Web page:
“And how should that do it?” inquired young 30 Smith, who seemed about the only one who felt any interest in the matter.

“The last time I saw her she had on jist the same article; Ah! but she looked swate in it. She was diggin pataties at the time. It was the same that had the sphlendid fut for yees—none ov yer little cramped up nothin’—but a reg’lar stunner—as flat as a pancake. Ah! she was a girril.”

Another great sigh, showed how deep the Irishman’s feelings were regarding his almost forgotten love.

“And her ringlets—ah! if ye could but have seen them. They war’nt twisted up like a nagur’s, but long and graceful with jist the slightest twist to ’em, and as red as the fire in me own pipe.”

“It is strange you left her Teddy, if you held her in such high estimation.”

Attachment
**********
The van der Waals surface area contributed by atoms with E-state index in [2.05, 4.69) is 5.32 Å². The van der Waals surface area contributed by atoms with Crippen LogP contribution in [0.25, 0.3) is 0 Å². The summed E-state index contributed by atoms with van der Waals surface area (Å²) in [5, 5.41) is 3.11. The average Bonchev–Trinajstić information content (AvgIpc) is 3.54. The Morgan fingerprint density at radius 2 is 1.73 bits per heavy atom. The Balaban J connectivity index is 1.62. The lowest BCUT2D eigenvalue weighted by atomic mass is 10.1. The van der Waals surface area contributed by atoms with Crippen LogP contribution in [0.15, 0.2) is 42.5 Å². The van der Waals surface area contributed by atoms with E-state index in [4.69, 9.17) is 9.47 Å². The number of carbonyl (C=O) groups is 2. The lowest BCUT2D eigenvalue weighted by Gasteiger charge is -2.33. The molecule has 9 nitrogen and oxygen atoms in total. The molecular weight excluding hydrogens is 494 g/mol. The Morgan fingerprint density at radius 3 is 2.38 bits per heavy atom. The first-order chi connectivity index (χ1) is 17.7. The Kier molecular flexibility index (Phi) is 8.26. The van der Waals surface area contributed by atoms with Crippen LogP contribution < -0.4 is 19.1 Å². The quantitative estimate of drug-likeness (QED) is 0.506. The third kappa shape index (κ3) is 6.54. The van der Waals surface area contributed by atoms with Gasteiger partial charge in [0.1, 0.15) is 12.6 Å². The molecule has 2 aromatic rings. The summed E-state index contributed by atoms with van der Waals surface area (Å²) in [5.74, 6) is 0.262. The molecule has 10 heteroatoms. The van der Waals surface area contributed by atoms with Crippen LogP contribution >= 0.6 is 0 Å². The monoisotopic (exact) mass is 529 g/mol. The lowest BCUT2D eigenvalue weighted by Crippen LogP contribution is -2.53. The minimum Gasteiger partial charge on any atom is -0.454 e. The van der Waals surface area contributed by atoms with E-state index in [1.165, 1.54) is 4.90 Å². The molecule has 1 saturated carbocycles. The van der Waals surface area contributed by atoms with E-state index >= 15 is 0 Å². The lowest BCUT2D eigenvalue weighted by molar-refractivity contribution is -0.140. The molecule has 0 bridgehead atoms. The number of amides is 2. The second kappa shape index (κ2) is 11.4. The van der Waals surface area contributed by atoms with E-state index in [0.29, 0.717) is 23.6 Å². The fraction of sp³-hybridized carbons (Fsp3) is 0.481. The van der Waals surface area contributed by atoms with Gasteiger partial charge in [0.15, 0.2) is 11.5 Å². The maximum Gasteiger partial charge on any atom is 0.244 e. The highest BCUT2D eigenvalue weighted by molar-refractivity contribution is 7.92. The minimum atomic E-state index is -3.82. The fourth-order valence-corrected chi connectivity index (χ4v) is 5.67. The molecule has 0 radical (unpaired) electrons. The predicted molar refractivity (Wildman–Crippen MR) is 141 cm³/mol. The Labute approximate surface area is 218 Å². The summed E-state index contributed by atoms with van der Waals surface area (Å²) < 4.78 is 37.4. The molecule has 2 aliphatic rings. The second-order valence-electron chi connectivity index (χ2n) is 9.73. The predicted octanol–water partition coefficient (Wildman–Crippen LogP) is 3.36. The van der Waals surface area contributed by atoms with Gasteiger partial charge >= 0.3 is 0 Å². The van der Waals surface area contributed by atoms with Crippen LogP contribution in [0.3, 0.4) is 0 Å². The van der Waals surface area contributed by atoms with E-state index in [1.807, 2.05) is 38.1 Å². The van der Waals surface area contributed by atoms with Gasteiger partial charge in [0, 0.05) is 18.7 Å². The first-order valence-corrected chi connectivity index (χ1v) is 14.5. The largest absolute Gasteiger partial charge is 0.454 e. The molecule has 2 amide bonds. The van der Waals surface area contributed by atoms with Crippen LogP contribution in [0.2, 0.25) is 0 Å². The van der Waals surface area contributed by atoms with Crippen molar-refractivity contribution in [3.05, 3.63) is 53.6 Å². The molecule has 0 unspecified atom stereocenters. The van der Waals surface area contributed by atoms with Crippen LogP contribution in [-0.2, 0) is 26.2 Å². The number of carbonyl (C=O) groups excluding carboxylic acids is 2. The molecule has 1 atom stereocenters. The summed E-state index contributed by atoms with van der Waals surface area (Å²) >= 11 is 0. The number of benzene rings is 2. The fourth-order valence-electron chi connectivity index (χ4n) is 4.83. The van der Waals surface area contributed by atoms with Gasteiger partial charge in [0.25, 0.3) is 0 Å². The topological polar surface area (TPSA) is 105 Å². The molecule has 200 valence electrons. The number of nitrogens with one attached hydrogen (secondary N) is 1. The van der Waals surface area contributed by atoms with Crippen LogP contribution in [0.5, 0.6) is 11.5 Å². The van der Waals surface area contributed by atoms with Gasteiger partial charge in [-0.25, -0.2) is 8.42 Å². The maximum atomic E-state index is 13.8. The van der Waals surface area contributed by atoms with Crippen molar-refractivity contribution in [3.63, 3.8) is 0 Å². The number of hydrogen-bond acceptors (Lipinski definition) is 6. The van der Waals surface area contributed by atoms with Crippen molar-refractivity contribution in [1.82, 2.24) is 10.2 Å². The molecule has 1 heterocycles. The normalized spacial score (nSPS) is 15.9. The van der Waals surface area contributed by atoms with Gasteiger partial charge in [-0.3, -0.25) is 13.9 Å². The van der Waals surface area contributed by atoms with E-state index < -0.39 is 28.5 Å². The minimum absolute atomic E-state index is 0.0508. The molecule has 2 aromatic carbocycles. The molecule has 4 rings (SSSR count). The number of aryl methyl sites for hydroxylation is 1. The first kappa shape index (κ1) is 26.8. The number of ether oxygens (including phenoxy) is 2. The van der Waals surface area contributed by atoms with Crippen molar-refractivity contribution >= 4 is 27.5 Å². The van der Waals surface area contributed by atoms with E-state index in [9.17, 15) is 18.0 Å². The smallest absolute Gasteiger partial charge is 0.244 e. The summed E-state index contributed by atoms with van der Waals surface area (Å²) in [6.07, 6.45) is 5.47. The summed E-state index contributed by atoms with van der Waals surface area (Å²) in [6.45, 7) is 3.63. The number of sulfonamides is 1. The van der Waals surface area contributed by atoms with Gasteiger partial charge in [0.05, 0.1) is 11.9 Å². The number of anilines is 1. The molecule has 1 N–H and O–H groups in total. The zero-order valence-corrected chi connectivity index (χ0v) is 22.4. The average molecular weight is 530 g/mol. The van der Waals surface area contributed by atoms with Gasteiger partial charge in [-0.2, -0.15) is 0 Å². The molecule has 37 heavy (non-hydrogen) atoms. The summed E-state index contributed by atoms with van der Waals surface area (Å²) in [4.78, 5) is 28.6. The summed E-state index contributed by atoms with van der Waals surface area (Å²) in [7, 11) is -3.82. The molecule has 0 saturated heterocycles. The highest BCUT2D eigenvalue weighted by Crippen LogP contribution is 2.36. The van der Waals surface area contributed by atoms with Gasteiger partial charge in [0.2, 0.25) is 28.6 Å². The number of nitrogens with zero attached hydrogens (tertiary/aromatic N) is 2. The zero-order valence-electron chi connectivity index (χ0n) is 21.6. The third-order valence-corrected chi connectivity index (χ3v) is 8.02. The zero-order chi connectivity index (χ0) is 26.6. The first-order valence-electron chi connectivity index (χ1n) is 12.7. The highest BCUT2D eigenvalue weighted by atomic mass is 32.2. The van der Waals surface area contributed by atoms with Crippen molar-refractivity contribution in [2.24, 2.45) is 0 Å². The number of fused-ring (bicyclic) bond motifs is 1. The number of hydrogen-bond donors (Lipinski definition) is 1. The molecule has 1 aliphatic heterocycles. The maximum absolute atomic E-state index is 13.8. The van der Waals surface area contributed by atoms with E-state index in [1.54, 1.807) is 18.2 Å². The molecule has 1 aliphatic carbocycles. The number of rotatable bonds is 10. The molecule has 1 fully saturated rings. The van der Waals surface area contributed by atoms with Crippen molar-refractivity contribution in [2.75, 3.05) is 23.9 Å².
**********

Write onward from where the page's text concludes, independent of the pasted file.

“I didn’t hould her, she staid there widout the howlding. Ah! she was the gal for me. I niver called on her but what we had a fight. We both used a shillalah, and it was there I got the scientific touch of that beautiful instrument. We always had black eyes after we left each other. It was that what gave me the high respect for her, that I shall entertain up to the day of my death.”

“But you haven’t told me why it is you left her society?”

“That was alas strange, but when I state the circumstances, you will see how great should be my respect toward the young lady.”

“I’m anxious to hear it, I’m sure.”

“Wal!” proceeded Teddy, with another great sigh. “I called an her one evening in the spring time of the year, when the flowers were in bloom and the petaties were getting ready to be, I proposed that we should have another set to, when we went at it right away. Begorrah but Bridget got the best of me that time. She fetched me a whack over the eye afore I knowed anything about what was comin’ and laid me out 31 shtiff. When I came to she was still lambasting me, and she kept at it, till I had to lave the counthry to get away from her. Ah! me own swate jewil, if I but had you here this minute,” sighed Teddy, after he had concluded the narrative.